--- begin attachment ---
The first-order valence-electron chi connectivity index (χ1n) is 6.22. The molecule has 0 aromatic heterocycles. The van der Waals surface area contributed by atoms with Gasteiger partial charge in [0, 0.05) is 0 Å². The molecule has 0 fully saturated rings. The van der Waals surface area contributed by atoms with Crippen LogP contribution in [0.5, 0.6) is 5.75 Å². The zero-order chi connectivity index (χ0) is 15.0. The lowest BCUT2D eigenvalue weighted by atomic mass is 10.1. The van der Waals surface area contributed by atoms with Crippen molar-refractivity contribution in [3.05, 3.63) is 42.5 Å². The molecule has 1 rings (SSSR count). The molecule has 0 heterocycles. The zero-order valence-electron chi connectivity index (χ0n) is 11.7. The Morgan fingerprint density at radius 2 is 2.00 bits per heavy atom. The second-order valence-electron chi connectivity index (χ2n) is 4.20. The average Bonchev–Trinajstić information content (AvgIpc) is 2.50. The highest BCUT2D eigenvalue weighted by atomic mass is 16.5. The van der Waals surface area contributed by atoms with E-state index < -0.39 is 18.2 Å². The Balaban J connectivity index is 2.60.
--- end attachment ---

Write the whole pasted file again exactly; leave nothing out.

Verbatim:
The first-order valence-electron chi connectivity index (χ1n) is 6.22. The molecule has 0 aromatic heterocycles. The van der Waals surface area contributed by atoms with Gasteiger partial charge in [0, 0.05) is 0 Å². The molecule has 0 fully saturated rings. The van der Waals surface area contributed by atoms with Crippen LogP contribution in [0.5, 0.6) is 5.75 Å². The zero-order chi connectivity index (χ0) is 15.0. The lowest BCUT2D eigenvalue weighted by atomic mass is 10.1. The van der Waals surface area contributed by atoms with Crippen molar-refractivity contribution in [3.05, 3.63) is 42.5 Å². The molecule has 1 rings (SSSR count). The molecule has 0 heterocycles. The zero-order valence-electron chi connectivity index (χ0n) is 11.7. The Morgan fingerprint density at radius 2 is 2.00 bits per heavy atom. The second-order valence-electron chi connectivity index (χ2n) is 4.20. The average Bonchev–Trinajstić information content (AvgIpc) is 2.50. The highest BCUT2D eigenvalue weighted by atomic mass is 16.5. The van der Waals surface area contributed by atoms with E-state index < -0.39 is 18.2 Å². The Balaban J connectivity index is 2.60.